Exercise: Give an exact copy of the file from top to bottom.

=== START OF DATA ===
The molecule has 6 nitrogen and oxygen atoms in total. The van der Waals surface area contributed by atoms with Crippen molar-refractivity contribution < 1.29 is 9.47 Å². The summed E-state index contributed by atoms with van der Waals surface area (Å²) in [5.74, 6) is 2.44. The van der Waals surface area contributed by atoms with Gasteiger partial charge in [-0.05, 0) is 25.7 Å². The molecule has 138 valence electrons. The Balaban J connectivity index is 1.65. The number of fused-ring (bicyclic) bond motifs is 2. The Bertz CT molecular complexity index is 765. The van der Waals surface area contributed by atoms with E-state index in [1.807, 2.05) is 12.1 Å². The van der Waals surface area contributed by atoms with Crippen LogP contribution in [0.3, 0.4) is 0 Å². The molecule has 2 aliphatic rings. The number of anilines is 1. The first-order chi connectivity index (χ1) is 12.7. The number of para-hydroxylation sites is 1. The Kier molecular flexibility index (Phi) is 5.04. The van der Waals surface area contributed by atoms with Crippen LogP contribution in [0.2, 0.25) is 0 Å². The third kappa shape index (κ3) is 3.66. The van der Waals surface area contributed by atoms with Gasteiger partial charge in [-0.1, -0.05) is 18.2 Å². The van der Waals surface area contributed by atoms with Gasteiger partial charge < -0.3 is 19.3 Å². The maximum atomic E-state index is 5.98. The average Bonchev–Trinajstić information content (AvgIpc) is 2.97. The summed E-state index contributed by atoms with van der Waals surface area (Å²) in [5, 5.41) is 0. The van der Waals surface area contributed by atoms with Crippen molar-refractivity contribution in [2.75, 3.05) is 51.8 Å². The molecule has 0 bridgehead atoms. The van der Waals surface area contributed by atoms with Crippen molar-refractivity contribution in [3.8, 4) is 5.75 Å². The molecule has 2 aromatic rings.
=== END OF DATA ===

The molecule has 6 nitrogen and oxygen atoms in total. The van der Waals surface area contributed by atoms with Crippen molar-refractivity contribution < 1.29 is 9.47 Å². The summed E-state index contributed by atoms with van der Waals surface area (Å²) in [5.74, 6) is 2.44. The van der Waals surface area contributed by atoms with Gasteiger partial charge in [-0.05, 0) is 25.7 Å². The molecule has 138 valence electrons. The Balaban J connectivity index is 1.65. The number of fused-ring (bicyclic) bond motifs is 2. The Bertz CT molecular complexity index is 765. The van der Waals surface area contributed by atoms with E-state index in [1.807, 2.05) is 12.1 Å². The van der Waals surface area contributed by atoms with Crippen LogP contribution in [0.3, 0.4) is 0 Å². The molecule has 2 aliphatic rings. The number of anilines is 1. The first-order chi connectivity index (χ1) is 12.7. The number of para-hydroxylation sites is 1. The Kier molecular flexibility index (Phi) is 5.04. The van der Waals surface area contributed by atoms with Crippen LogP contribution in [0.2, 0.25) is 0 Å². The third kappa shape index (κ3) is 3.66. The van der Waals surface area contributed by atoms with Gasteiger partial charge in [-0.1, -0.05) is 18.2 Å². The van der Waals surface area contributed by atoms with Gasteiger partial charge < -0.3 is 19.3 Å². The maximum atomic E-state index is 5.98. The average Bonchev–Trinajstić information content (AvgIpc) is 2.97. The summed E-state index contributed by atoms with van der Waals surface area (Å²) in [5, 5.41) is 0. The van der Waals surface area contributed by atoms with Crippen molar-refractivity contribution in [2.75, 3.05) is 51.8 Å². The molecule has 0 bridgehead atoms. The van der Waals surface area contributed by atoms with Crippen molar-refractivity contribution in [3.8, 4) is 5.75 Å². The molecule has 2 aromatic rings.